The term Smart Grid represents a complex set of technologies with potential to enhance the efficiency and reduce costs of electricity production, storage, transmission, distribution and use. Advances in nanotechnologies and new nanomaterials will play crucial roles throughout Smart Grid systems, changing electricity transmission, reliability, resilience, and energy storage, and shaping electricity use and demand management in novel ways. Although Smart Grid systems are critical to developing a sustainable U.S. energy system, significant variation is apparent in visions of what these systems are and how they are developing. By exploring the values and contexts that shape Smart Grid development and implementation, this project contributes to ongoing efforts to accelerate the transition of our aging electricity system to increase future energy security, reduce the threats of climate change, and contribute to sustainable development.

This research, funded by the CISE directorate, the SBE Nano Initiative, and the STS program, is guided by four questions: (1) What are the parameters of the political and policy debates surrounding Smart Grid? (2) How do stakeholders in different regions articulate their visions of Smart Grid development and deployment? (3) What are the major deployment challenges for Smart Grid technologies? (4) How can theory on science, technology and society, socio-technical transitions, and energy technology deployment be refined and expanded to more effectively integrate empirical components of emerging energy technology systems? To answer these research questions, the investigators will analyze Smart Grids in three electricity transmission systems of North America: the Midwest Independent System Operator (MISO), the New England Independent System Operator (ISO-New England) and the Electricity Reliability Council of Texas (ERCOT); both MISO and ISO-New England include Canadian interconnections. The principal investigators will conduct policy review and analysis, focus groups, interviews, and media analysis to examine the values that inform Smart Grid development and use as well as barriers to implementation.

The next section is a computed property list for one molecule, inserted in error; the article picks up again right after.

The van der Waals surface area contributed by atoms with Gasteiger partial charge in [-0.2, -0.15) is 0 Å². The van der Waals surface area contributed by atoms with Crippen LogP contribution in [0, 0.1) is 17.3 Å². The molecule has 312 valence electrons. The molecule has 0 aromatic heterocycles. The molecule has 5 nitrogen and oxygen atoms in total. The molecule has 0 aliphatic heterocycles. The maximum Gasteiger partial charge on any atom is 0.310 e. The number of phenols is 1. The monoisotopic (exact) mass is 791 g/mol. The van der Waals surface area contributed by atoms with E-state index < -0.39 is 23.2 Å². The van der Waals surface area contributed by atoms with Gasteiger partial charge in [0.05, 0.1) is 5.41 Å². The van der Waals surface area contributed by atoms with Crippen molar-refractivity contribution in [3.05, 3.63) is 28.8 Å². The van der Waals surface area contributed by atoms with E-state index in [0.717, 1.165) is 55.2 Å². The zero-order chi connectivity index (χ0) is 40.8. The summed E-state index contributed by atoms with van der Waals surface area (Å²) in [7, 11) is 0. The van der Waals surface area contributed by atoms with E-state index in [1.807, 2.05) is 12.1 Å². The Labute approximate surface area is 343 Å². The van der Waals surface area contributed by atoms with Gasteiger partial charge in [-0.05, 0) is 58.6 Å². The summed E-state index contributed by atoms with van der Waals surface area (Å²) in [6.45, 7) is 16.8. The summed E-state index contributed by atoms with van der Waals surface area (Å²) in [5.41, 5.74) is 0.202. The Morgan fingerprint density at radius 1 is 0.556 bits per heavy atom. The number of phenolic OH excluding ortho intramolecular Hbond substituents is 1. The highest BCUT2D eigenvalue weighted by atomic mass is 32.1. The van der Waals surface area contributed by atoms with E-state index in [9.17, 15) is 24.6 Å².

The project contributes to a growing body of social scientific research on nanomaterials and scientific innovation. In addition to increasing understanding of national, regional and state-level influences on Smart Grid technology deployment, the researchers' results will enable energy professionals, state and regional planners, policy analysts, non-profits, and businesses to develop more effective strategies for involving the public in Smart Grid technology design, technology implementation, and policy formation.

Agency
National Science Foundation (NSF)
Institute
Division of Social and Economic Sciences (SES)
Type
Standard Grant (Standard)
Application #
1127697
Program Officer
Linda Layne
Project Start
Project End
Budget Start
2011-10-01
Budget End
2014-09-30
Support Year
Fiscal Year
2011
Total Cost
$175,192
Indirect Cost
Name
Clark University
Department
Type
DUNS #
City
Worcester
State
MA
Country
United States
Zip Code
01610